2) Make sure your development strategy is endemic and grassroots, and if possible, draw on your diaspora for help. It doesn’t matter if you lack the money that the “international community” has. And if your diaspora community doesn’t want to help, then let them be. They can rot in whatever western country they live in. But your development strategy has to be endemic and grassroots if you plan on playing ball with Uncle Sam and the rest of them.

3) Power is more important than anything else in international affairs. And power is psychological and spiritual, not financial or material.

Power (the ability to control or influence the actions and thoughts of others) is the basic currency of international affairs. And as Machiavelli said, power is employed through one of either two means, namely, fear or love. Western culture (way of life) and hegemony over the last 500 years has been predicated for the most part upon fear. But if you overcome the fear, you win the game. Life is a game. It all depends on having the mental, psychological, and spiritual fortitude to overcome fear and win the game of life.

America’s attempts at global control and global hegemony — as well as its attempt to conquer Afghanistan in the 21st century — can perhaps be analogized to Rome’s policy of global control and global hegemony in addition to its conquest of the Kingdom of Israel at around the beginning of the first millennium A.D.; Both Israel and Afghanistan happen to be lands of significant religious importance, whereas America and Rome are empires that are largely anthropocentric and humanist in their outlook and world-views.

In both the cases of American and Roman global hegemony and imperial conquest, what resulted was a dire situation and a mass exodus of those who were conquered. As the Israelites were scattered around the world due to both corruption within their own kingdom and the Roman conquest of Israel, Afghans are also scattered around the globe due to both Afghan corruption and American imperial conquest. When Afghanistan’s president fled his country before foreigners could leave, it demonstrated the corruption that pervaded that society. Clinging onto dollars and foreign aid isn’t a viable strategy to build a country or a society. After all, the Inca built an empire without any concept of money. Better to be isolated and safe than to drown in a sea of corruption and chaos.

Also, because of corruption, the Israelites — according to religious scriptures and texts — have been cursed by the Prophets and Saints of their time. In the case of the Israelites, it was David and Jesus who placed the curse on the Israelites. “Cursed and scattered” are their predominant traits due to corruption. The same can apply to Afghans in this day and age. But in reaction to a policy of global control and hegemony, a voice of conscience arose from within the empire at the peak of empire, in spite of the fear and paranoia that shaped the psyche of society. What ensued after a voice of conscience arose was diminution of global control and global hegemony over a period of time.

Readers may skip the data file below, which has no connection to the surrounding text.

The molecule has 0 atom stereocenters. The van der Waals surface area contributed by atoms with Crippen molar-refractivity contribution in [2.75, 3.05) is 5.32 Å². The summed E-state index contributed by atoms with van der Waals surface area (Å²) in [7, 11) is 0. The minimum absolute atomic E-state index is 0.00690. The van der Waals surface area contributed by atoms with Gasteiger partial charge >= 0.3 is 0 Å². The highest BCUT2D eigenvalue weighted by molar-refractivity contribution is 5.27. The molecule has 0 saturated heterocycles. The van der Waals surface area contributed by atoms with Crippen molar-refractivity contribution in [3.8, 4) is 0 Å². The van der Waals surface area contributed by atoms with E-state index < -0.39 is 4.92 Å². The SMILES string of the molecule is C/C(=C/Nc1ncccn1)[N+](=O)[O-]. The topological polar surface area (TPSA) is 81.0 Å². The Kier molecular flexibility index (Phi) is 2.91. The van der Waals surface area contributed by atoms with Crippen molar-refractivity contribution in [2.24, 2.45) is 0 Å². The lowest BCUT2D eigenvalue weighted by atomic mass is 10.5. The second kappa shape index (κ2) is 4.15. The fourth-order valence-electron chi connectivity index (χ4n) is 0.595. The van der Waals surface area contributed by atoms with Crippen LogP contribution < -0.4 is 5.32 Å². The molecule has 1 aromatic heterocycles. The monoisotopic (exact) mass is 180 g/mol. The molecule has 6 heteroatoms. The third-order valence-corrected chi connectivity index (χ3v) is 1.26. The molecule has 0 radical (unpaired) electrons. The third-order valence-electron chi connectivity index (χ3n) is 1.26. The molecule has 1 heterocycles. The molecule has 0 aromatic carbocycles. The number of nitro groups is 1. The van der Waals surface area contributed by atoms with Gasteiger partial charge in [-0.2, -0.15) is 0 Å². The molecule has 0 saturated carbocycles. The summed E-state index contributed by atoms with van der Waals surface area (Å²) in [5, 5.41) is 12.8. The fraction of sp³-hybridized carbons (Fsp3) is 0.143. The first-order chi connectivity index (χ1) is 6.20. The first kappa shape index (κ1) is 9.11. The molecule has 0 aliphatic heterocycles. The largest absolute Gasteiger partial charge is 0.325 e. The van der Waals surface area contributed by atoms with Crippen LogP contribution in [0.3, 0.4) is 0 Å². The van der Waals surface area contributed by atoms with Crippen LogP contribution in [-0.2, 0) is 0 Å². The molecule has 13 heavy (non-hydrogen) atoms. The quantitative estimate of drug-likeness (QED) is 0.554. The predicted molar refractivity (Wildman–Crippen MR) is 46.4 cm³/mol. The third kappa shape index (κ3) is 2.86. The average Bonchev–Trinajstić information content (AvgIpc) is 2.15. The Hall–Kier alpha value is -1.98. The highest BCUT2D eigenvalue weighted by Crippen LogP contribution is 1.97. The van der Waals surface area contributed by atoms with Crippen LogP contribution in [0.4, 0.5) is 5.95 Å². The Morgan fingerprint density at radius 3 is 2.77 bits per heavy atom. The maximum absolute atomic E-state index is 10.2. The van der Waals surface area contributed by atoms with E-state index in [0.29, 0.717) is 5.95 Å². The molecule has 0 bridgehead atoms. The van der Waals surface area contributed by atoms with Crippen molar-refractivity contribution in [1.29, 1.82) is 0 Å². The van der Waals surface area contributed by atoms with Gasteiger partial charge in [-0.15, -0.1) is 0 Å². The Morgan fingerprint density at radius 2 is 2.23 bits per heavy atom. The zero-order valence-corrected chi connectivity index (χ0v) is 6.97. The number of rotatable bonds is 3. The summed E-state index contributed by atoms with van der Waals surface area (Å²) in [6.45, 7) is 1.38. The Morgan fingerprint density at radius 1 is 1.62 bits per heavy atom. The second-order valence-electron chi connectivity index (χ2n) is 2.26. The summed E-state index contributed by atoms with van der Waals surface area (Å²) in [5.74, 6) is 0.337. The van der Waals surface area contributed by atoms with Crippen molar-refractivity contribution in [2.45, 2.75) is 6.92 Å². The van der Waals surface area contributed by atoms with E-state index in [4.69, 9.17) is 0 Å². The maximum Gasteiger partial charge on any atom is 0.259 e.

In sum, it took just one person with a conscience at that time to induce the reversal of the policy of global hegemony, and it will perhaps take only one person with a conscience in this day and age to reverse the policy of global hegemony as well. What results from the reversal of a policy of global control and global hegemony is freedom and the dispersal of power throughout the international system, which in turn fosters equity, fairness, equilibrium, and thus peace in the international system.

Eschatology (postmodernism, the study of the end of human history, and the study of the afterlife) and soteriology (the science of salvation) apply more now than ever before. And with the promises of divine scriptures and texts, there are certain events — two of them being more profound than the others — which we have to prepare for, lest we are caught flat-footed or unaware. The expectation is that in turn, these events will augur a prolonged period of global order and peace.

“Mahdism” — or the belief in a “Mahdi” or Messianic figure who emerges in the postmodern age — is the glue that keeps together what is otherwise a divided Islamic community that now encompasses the entire globe. But the belief in a Messianic figure who emerges in a postmodern age — with the postmodern age having already begun sometime in the first or second decade of the 21st century — is not unique to Islam. Rather, the belief in a Messianic figure emerging in a postmodern age is also part of the Judeo-Christian creed and Hindu creed.